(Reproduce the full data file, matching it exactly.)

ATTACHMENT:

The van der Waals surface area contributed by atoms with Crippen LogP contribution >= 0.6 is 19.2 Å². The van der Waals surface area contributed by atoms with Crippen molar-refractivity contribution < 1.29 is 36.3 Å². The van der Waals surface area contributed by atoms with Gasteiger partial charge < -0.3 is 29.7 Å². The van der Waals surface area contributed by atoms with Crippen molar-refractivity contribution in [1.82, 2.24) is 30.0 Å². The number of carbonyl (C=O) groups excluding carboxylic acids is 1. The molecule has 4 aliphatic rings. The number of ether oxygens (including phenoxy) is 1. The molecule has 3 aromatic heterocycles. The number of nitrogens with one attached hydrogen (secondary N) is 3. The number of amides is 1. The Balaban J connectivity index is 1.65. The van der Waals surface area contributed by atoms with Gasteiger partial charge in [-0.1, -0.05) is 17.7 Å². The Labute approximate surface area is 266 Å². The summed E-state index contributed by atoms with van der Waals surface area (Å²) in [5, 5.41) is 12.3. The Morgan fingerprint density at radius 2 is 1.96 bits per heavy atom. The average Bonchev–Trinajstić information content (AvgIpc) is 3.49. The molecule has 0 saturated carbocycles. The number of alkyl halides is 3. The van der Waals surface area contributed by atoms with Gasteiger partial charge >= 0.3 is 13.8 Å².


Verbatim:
The van der Waals surface area contributed by atoms with Crippen LogP contribution >= 0.6 is 19.2 Å². The van der Waals surface area contributed by atoms with Crippen molar-refractivity contribution < 1.29 is 36.3 Å². The van der Waals surface area contributed by atoms with Gasteiger partial charge < -0.3 is 29.7 Å². The van der Waals surface area contributed by atoms with Crippen molar-refractivity contribution in [1.82, 2.24) is 30.0 Å². The number of carbonyl (C=O) groups excluding carboxylic acids is 1. The molecule has 4 aliphatic rings. The number of ether oxygens (including phenoxy) is 1. The molecule has 3 aromatic heterocycles. The number of nitrogens with one attached hydrogen (secondary N) is 3. The number of amides is 1. The Balaban J connectivity index is 1.65. The van der Waals surface area contributed by atoms with Gasteiger partial charge in [-0.1, -0.05) is 17.7 Å². The Labute approximate surface area is 266 Å². The summed E-state index contributed by atoms with van der Waals surface area (Å²) in [5, 5.41) is 12.3. The Morgan fingerprint density at radius 2 is 1.96 bits per heavy atom. The average Bonchev–Trinajstić information content (AvgIpc) is 3.49. The molecule has 0 saturated carbocycles. The number of alkyl halides is 3. The van der Waals surface area contributed by atoms with Gasteiger partial charge >= 0.3 is 13.8 Å².